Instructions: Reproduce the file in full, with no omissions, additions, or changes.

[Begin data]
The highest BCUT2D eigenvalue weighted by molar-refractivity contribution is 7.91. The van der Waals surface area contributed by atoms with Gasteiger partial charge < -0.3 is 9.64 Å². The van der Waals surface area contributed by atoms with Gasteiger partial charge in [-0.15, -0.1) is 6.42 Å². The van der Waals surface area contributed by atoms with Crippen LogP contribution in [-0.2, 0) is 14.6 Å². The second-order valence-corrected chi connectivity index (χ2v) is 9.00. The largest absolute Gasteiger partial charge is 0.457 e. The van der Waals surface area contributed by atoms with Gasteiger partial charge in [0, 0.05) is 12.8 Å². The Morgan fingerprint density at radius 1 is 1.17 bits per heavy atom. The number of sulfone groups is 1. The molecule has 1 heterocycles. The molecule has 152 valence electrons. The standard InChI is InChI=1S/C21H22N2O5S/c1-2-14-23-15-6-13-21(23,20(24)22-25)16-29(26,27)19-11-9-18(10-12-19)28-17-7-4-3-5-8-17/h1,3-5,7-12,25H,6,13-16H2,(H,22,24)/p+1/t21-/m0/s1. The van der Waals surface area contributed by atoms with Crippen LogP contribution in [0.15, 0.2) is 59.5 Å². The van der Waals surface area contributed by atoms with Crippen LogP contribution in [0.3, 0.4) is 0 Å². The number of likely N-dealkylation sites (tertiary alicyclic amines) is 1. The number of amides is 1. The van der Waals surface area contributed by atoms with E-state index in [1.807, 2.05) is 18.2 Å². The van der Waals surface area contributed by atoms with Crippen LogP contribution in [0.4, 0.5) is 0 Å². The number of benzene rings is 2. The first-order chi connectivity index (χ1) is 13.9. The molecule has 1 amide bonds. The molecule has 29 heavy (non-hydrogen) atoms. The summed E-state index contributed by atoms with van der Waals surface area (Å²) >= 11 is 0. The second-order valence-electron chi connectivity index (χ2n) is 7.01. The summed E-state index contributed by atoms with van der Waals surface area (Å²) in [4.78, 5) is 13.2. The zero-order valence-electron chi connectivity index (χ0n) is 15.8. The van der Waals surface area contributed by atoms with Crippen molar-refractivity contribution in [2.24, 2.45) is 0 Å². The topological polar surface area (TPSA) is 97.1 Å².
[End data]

The highest BCUT2D eigenvalue weighted by molar-refractivity contribution is 7.91. The van der Waals surface area contributed by atoms with Gasteiger partial charge < -0.3 is 9.64 Å². The van der Waals surface area contributed by atoms with Gasteiger partial charge in [-0.15, -0.1) is 6.42 Å². The van der Waals surface area contributed by atoms with Crippen LogP contribution in [-0.2, 0) is 14.6 Å². The second-order valence-corrected chi connectivity index (χ2v) is 9.00. The largest absolute Gasteiger partial charge is 0.457 e. The van der Waals surface area contributed by atoms with Gasteiger partial charge in [0, 0.05) is 12.8 Å². The Morgan fingerprint density at radius 1 is 1.17 bits per heavy atom. The number of sulfone groups is 1. The molecule has 1 heterocycles. The molecule has 152 valence electrons. The standard InChI is InChI=1S/C21H22N2O5S/c1-2-14-23-15-6-13-21(23,20(24)22-25)16-29(26,27)19-11-9-18(10-12-19)28-17-7-4-3-5-8-17/h1,3-5,7-12,25H,6,13-16H2,(H,22,24)/p+1/t21-/m0/s1. The van der Waals surface area contributed by atoms with Crippen LogP contribution in [0.15, 0.2) is 59.5 Å². The van der Waals surface area contributed by atoms with Crippen LogP contribution in [0.3, 0.4) is 0 Å². The number of likely N-dealkylation sites (tertiary alicyclic amines) is 1. The number of amides is 1. The van der Waals surface area contributed by atoms with E-state index in [1.807, 2.05) is 18.2 Å². The van der Waals surface area contributed by atoms with Crippen LogP contribution in [0.4, 0.5) is 0 Å². The number of benzene rings is 2. The first-order chi connectivity index (χ1) is 13.9. The molecule has 1 amide bonds. The molecule has 29 heavy (non-hydrogen) atoms. The summed E-state index contributed by atoms with van der Waals surface area (Å²) >= 11 is 0. The second-order valence-electron chi connectivity index (χ2n) is 7.01. The summed E-state index contributed by atoms with van der Waals surface area (Å²) in [4.78, 5) is 13.2. The zero-order valence-electron chi connectivity index (χ0n) is 15.8. The van der Waals surface area contributed by atoms with Crippen molar-refractivity contribution in [2.24, 2.45) is 0 Å². The topological polar surface area (TPSA) is 97.1 Å².